Justice and Correctional Services Minister Ronald Lamola is hoping to hear from authorities in the United Arab Emirates soon on the request by South Africa for information regarding the Guptas before the country can re-submit an extradition request.
The government has been trying to get the Guptas back in the country to face charges over state capture, following the investigation by the Zondo Commission of Inquiry that implicated the brothers in alleged corruption.
Lamola’s spokesperson Chrispin Phiri said on Thursday they were waiting for the UAE to give them the information they requested before re-submitting the extradition request.
The UAE court refused to extradite the Guptas in April and this led to the Minister of Justice saying he will appeal the decision.
Atul and Rajesh Gupta are wanted by the local authorities over alleged corruption during the time of former president Jacob Zuma.
Phiri said they have held meetings with senior officials in the UAE over the matter.
He said the application for extradition will be sent to the UAE once questions raised by South Africa in the diplomatic note they sent in June have been sufficiently dealt with.
“On August 18 and 28, 2023, respectively, the Minister and Director-General directed letters to their counterparts in the UAE stating South Africa’s position that despite the UAE’s invitation to submit a new extradition request, it remains necessary to first obtain clarity on the questions asked previously by the Central Authority of South Africa in order to assess the matter before a decision can be taken to submit a new extradition request.
“The department has not yet received a response to the correspondence and the South African Embassy in Abu Dhabi is following-up in this regard,” said Phiri.
On the issue of the extradition of Prophet Shepherd Bushiri and his wife, Mary, from Malawi, the matter will return to court on October 10 where the State will bring witnesses to give evidence.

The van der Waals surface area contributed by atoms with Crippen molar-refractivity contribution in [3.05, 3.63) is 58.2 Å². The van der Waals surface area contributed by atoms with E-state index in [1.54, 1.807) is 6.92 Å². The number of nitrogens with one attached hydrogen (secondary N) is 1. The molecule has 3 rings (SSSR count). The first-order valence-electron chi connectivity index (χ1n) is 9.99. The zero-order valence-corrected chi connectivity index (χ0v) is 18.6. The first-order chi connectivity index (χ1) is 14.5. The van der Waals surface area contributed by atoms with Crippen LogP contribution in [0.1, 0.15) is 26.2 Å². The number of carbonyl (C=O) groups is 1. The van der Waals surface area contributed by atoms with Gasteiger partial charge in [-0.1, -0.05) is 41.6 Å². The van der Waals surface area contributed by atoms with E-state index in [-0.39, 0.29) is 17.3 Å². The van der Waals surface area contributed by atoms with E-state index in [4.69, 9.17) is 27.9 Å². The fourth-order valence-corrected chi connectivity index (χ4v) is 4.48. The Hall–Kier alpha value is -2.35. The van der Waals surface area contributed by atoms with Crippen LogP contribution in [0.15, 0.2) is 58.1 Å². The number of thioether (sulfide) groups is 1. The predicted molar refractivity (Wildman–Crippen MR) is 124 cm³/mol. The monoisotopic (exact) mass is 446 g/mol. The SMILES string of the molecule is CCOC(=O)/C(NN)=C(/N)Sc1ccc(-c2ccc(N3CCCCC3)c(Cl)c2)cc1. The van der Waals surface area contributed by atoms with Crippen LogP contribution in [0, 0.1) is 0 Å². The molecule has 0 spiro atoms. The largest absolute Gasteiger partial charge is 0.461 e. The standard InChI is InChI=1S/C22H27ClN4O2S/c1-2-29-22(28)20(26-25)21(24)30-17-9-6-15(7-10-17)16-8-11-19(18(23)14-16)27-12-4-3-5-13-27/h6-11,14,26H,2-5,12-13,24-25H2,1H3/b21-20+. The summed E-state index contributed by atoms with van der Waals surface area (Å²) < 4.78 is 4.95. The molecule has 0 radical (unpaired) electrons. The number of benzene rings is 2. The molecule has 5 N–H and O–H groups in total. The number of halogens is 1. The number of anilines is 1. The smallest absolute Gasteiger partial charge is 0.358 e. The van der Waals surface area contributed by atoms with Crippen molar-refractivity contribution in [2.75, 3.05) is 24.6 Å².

The matter has been dragging for three years when the Bushiris left the country while out on bail on fraud charges in court in Pretoria.
Lamola has been fighting for the Bushiris to return to the country to face trial.
Phiri said the matter has been heard in court in Malawi.
“During May 25 to 31 May 31, a delegation of South African prosecutors and an official of the Department of Justice travelled to Malawi to assist the Malawian prosecutors with the preparation for the hearing that was scheduled for May 30.
“On May 30, the matter was postponed due to arguments raised on behalf of the Bushiris that South Africa’s extradition request was not properly authenticated. The South African prosecutors prepared arguments to assist the Malawian prosecutors with the filing of supplementary affidavits for purposes of the interim application where the legal team of the Bushiris is again trying to stop the extradition processes.
“On August 10, the formal application brought by the Bushiris was argued in court and thereafter postponed to September 11, for a ruling by the court. On September 11, the Magistrate gave judgment during which she indicated that the extradition request was in fact not certified in terms of the Malawi’s Extradition Act.
“The State, however, was afforded an opportunity to re-certify the request. The matter has been postponed to October 10, on which date state representatives will give testimony,” said Phiri.
On the extradition of alleged Rwandan genocide fugitive Fulgence Kayishema, Phiri said his case will be back in court on November 1.
Kayishema is wanted for the alleged killing of thousands of Tutsi refugees at a church during the 1994 genocide.
He is wanted by the International Criminal Tribunal for Rwanda, that was set up by the UN to investigate and prosecute those who were involved in the genocide.
Kayishema was arrested in Cape Town a few months ago for his alleged role in the genocide.
Phiri said South Africa has been involved in engagements with the International Criminal Tribunal for Rwanda over the extradition of Kayishema.
“The request cannot be executed as a normal extradition request under the Extradition Act, 1962 (Act No. 67 of 1962), or in accordance with the Implementation of the Rome Statute of the International Criminal Court Act, 2002 (Act No. 27 of 2002), as requests from tribunals do not fall within the ambit of this legislation.
“The position is that there is no domestic legislative framework to deal with the mechanism’s request. The request is being dealt with in accordance with South Africa’s international law obligations.
“The matter was transferred to the High Court, and has been set down for hearing on November 1, 2023. It is worth noting that along with the IRMCT (International Residual Mechanism for Criminal Tribunals) request, Mr Kayishema is also being charged with 51 counts of contravening the Immigration Act, 2002 (Act No. 13 of 2002), and three counts of fraud,” said Phiri.
Kayishema will appear in the Cape Town Magistrate’s Court on October 27 for violating immigration laws and fraud charges.
He said the Standing Committee for Refugee Affairs was also seeking to revoke his refugee status, but a decision is yet to be made.